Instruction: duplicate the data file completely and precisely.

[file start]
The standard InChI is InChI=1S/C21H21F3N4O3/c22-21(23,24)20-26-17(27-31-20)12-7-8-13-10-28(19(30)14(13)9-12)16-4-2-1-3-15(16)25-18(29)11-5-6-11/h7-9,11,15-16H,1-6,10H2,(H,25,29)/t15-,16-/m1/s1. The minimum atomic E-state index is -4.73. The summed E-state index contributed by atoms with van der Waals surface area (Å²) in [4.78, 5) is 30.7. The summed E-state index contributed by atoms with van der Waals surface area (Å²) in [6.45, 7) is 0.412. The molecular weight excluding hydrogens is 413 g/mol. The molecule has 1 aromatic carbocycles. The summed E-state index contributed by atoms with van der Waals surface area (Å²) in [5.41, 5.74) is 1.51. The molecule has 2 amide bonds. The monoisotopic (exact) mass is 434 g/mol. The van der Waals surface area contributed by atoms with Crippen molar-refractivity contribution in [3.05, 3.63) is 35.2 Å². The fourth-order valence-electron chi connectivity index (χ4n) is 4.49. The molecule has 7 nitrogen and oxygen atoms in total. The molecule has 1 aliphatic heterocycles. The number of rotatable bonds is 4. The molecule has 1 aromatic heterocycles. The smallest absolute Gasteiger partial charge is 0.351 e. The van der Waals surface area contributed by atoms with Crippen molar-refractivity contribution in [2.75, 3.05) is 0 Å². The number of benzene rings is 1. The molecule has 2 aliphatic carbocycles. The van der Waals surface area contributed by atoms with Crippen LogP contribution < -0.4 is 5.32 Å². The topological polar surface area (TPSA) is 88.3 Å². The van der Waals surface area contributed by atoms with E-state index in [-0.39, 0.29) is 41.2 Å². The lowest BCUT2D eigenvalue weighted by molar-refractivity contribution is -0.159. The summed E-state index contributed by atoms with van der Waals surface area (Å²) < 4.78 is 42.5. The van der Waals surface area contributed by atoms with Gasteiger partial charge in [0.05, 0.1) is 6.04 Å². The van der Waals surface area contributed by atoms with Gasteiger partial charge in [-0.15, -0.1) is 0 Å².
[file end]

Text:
The standard InChI is InChI=1S/C21H21F3N4O3/c22-21(23,24)20-26-17(27-31-20)12-7-8-13-10-28(19(30)14(13)9-12)16-4-2-1-3-15(16)25-18(29)11-5-6-11/h7-9,11,15-16H,1-6,10H2,(H,25,29)/t15-,16-/m1/s1. The minimum atomic E-state index is -4.73. The summed E-state index contributed by atoms with van der Waals surface area (Å²) in [4.78, 5) is 30.7. The summed E-state index contributed by atoms with van der Waals surface area (Å²) in [6.45, 7) is 0.412. The molecular weight excluding hydrogens is 413 g/mol. The molecule has 1 aromatic carbocycles. The summed E-state index contributed by atoms with van der Waals surface area (Å²) in [5.41, 5.74) is 1.51. The molecule has 2 amide bonds. The monoisotopic (exact) mass is 434 g/mol. The van der Waals surface area contributed by atoms with Crippen molar-refractivity contribution in [3.05, 3.63) is 35.2 Å². The fourth-order valence-electron chi connectivity index (χ4n) is 4.49. The molecule has 7 nitrogen and oxygen atoms in total. The molecule has 1 aliphatic heterocycles. The number of rotatable bonds is 4. The molecule has 1 aromatic heterocycles. The smallest absolute Gasteiger partial charge is 0.351 e. The van der Waals surface area contributed by atoms with Crippen molar-refractivity contribution in [2.75, 3.05) is 0 Å². The number of benzene rings is 1. The molecule has 2 aliphatic carbocycles. The van der Waals surface area contributed by atoms with Crippen LogP contribution < -0.4 is 5.32 Å². The topological polar surface area (TPSA) is 88.3 Å². The van der Waals surface area contributed by atoms with E-state index in [-0.39, 0.29) is 41.2 Å². The lowest BCUT2D eigenvalue weighted by molar-refractivity contribution is -0.159. The summed E-state index contributed by atoms with van der Waals surface area (Å²) < 4.78 is 42.5. The van der Waals surface area contributed by atoms with Gasteiger partial charge in [0.05, 0.1) is 6.04 Å². The van der Waals surface area contributed by atoms with Gasteiger partial charge in [-0.15, -0.1) is 0 Å².